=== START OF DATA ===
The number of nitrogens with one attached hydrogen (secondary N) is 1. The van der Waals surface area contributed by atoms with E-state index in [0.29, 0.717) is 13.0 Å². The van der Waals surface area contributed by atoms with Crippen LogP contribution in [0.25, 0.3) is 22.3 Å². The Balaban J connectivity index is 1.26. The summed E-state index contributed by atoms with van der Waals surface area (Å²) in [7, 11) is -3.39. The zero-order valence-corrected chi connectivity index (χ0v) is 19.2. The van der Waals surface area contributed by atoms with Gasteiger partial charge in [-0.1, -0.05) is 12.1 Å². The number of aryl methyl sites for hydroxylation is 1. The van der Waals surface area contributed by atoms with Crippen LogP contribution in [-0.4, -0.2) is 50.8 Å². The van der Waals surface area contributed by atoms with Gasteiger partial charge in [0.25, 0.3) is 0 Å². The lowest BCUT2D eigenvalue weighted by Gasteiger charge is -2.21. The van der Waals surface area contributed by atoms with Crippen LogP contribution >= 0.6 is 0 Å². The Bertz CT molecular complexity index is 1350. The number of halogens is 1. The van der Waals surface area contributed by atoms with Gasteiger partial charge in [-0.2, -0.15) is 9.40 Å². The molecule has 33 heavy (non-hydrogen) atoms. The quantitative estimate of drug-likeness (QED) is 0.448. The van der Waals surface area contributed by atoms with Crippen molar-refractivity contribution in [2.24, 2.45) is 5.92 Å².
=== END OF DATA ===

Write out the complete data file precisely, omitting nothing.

The number of nitrogens with one attached hydrogen (secondary N) is 1. The van der Waals surface area contributed by atoms with E-state index in [0.29, 0.717) is 13.0 Å². The van der Waals surface area contributed by atoms with Crippen LogP contribution in [0.25, 0.3) is 22.3 Å². The Balaban J connectivity index is 1.26. The summed E-state index contributed by atoms with van der Waals surface area (Å²) in [7, 11) is -3.39. The zero-order valence-corrected chi connectivity index (χ0v) is 19.2. The van der Waals surface area contributed by atoms with Gasteiger partial charge in [-0.1, -0.05) is 12.1 Å². The number of aryl methyl sites for hydroxylation is 1. The van der Waals surface area contributed by atoms with Crippen LogP contribution in [-0.4, -0.2) is 50.8 Å². The van der Waals surface area contributed by atoms with Gasteiger partial charge in [0.25, 0.3) is 0 Å². The lowest BCUT2D eigenvalue weighted by Gasteiger charge is -2.21. The van der Waals surface area contributed by atoms with Crippen LogP contribution >= 0.6 is 0 Å². The Bertz CT molecular complexity index is 1350. The number of halogens is 1. The van der Waals surface area contributed by atoms with Gasteiger partial charge in [-0.2, -0.15) is 9.40 Å². The molecule has 33 heavy (non-hydrogen) atoms. The quantitative estimate of drug-likeness (QED) is 0.448. The van der Waals surface area contributed by atoms with Crippen molar-refractivity contribution in [2.24, 2.45) is 5.92 Å².